The attempt to keep long-term interest rates very close to the euro area also ties in closely with the second policy area, namely national fiscal policy (Graph 4). Although the public debt ratio (as a percentage of GDP) is very low in both countries, this is the main concern of economic policy as a whole. They attempt at all costs to remain below the 60 percent mark of the Maastricht Treaty. Only then, in the opinion of their governments, will both nations have sufficiently large buffers to protect them from the markets in order not to be the victims of speculation in their own government bonds (explained here in the case of Denmark).
Although both nations have seen their current public deficits rise in the course of this year, governments in both countries are trying not to allow an increase in the public debt ratio. There is a strong belief – as I myself saw recently in Sofia – that a low public debt ratio is considered to be one of the most important conditions for attracting foreign investors.
Fatal fiscal balances
Despite low interest rates and increasing domestic demand, little investment is forthcoming from domestic investors. Thus both nations need to be successful abroad under these self-imposed conditions, i.e. they have to run current-account surpluses systematically. But this is almost impossible because the labour force is pushing for and obtaining rapid increases in wages, as shown in Part 1 of this article.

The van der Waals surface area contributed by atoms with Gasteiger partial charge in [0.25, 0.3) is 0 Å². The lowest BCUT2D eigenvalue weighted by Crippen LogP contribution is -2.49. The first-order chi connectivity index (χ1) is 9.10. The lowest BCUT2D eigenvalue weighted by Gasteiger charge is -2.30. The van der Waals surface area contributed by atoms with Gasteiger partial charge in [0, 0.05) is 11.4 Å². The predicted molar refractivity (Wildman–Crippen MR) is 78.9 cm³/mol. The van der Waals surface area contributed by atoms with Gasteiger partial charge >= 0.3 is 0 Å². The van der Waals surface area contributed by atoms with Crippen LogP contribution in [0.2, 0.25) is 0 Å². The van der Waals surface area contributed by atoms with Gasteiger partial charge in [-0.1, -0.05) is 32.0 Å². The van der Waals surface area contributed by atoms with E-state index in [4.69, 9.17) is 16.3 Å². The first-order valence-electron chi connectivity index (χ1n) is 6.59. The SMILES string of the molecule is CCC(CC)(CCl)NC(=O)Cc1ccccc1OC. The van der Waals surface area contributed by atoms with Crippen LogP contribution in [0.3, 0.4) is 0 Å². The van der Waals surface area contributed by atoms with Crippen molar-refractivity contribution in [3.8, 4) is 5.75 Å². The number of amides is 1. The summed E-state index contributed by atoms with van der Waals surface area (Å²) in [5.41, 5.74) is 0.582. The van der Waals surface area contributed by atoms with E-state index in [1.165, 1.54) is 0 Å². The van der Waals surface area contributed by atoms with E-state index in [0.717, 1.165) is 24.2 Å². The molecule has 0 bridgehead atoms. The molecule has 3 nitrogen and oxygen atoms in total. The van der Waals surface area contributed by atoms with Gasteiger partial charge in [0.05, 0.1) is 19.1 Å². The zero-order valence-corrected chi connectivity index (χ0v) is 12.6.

This puts economic policy in a dilemma. For Bulgaria, where statistics concerning financial performances for key sectors are available, this can be clearly seen (Graph 5). If the calculations presented by AMECO are even halfway correct, the government’s constant attempt to balance its budget is completely absurd. The statistics show that since 2009 companies have been saving heavily and that their behaviour has not yet led to a permanent recession only because private households have become increasingly indebted up to 2017.
The state, which until the Great Financial Crisis of 2008 had apparently tried to keep a balanced budget at all times, has since shown itself to be somewhat more flexible. But is now again trying to attain a slight budget surplus. It is more than surprising that before the 2008/2009 crisis, households and businesses were heavily indebted, with foreign partners profiting from the fact that these sectors were living far beyond their means, resulting in a huge current account deficit. When this was no longer sustainable, however, it was only companies that turned their balance around completely, while private households on average continued to live in debt. The state also reacted counter-cyclically, but quickly sought its salvation by returning to a balanced budget. However the crisis of 2013/2014 forced it once again to deviate from the “path of virtue”.